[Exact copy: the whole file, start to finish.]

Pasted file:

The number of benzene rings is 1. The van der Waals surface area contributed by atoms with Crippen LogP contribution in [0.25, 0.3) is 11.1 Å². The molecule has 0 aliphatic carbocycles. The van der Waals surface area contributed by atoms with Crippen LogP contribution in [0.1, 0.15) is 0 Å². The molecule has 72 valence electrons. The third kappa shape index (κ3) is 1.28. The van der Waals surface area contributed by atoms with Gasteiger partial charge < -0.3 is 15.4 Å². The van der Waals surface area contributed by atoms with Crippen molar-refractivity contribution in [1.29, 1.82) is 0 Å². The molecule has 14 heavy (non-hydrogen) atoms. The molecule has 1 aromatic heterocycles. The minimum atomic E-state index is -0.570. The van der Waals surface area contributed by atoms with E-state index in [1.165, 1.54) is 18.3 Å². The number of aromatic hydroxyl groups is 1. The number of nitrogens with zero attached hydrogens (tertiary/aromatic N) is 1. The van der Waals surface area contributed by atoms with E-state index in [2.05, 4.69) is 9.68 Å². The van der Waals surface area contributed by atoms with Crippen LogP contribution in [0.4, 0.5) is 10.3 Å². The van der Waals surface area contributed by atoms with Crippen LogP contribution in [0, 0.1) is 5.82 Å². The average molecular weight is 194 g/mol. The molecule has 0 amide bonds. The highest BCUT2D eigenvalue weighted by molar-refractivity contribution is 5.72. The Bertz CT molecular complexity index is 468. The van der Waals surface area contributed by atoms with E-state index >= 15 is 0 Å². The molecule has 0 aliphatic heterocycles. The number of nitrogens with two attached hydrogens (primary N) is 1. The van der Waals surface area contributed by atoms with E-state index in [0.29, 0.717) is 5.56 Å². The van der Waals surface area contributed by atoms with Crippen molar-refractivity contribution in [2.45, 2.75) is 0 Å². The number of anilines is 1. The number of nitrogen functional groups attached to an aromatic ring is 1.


The number of benzene rings is 1. The van der Waals surface area contributed by atoms with Crippen LogP contribution in [0.25, 0.3) is 11.1 Å². The molecule has 0 aliphatic carbocycles. The van der Waals surface area contributed by atoms with Crippen LogP contribution in [0.1, 0.15) is 0 Å². The molecule has 72 valence electrons. The third kappa shape index (κ3) is 1.28. The van der Waals surface area contributed by atoms with Gasteiger partial charge < -0.3 is 15.4 Å². The van der Waals surface area contributed by atoms with Crippen molar-refractivity contribution in [1.29, 1.82) is 0 Å². The molecule has 14 heavy (non-hydrogen) atoms. The molecule has 1 aromatic heterocycles. The minimum atomic E-state index is -0.570. The van der Waals surface area contributed by atoms with E-state index in [1.165, 1.54) is 18.3 Å². The number of aromatic hydroxyl groups is 1. The number of nitrogens with zero attached hydrogens (tertiary/aromatic N) is 1. The van der Waals surface area contributed by atoms with E-state index in [2.05, 4.69) is 9.68 Å². The van der Waals surface area contributed by atoms with Crippen LogP contribution in [0.4, 0.5) is 10.3 Å². The van der Waals surface area contributed by atoms with Crippen LogP contribution in [0, 0.1) is 5.82 Å². The average molecular weight is 194 g/mol. The molecule has 0 amide bonds. The highest BCUT2D eigenvalue weighted by molar-refractivity contribution is 5.72. The Bertz CT molecular complexity index is 468. The van der Waals surface area contributed by atoms with E-state index >= 15 is 0 Å². The molecule has 0 aliphatic heterocycles. The number of nitrogens with two attached hydrogens (primary N) is 1. The van der Waals surface area contributed by atoms with E-state index in [0.29, 0.717) is 5.56 Å². The van der Waals surface area contributed by atoms with Crippen molar-refractivity contribution in [2.45, 2.75) is 0 Å². The number of anilines is 1. The number of nitrogen functional groups attached to an aromatic ring is 1.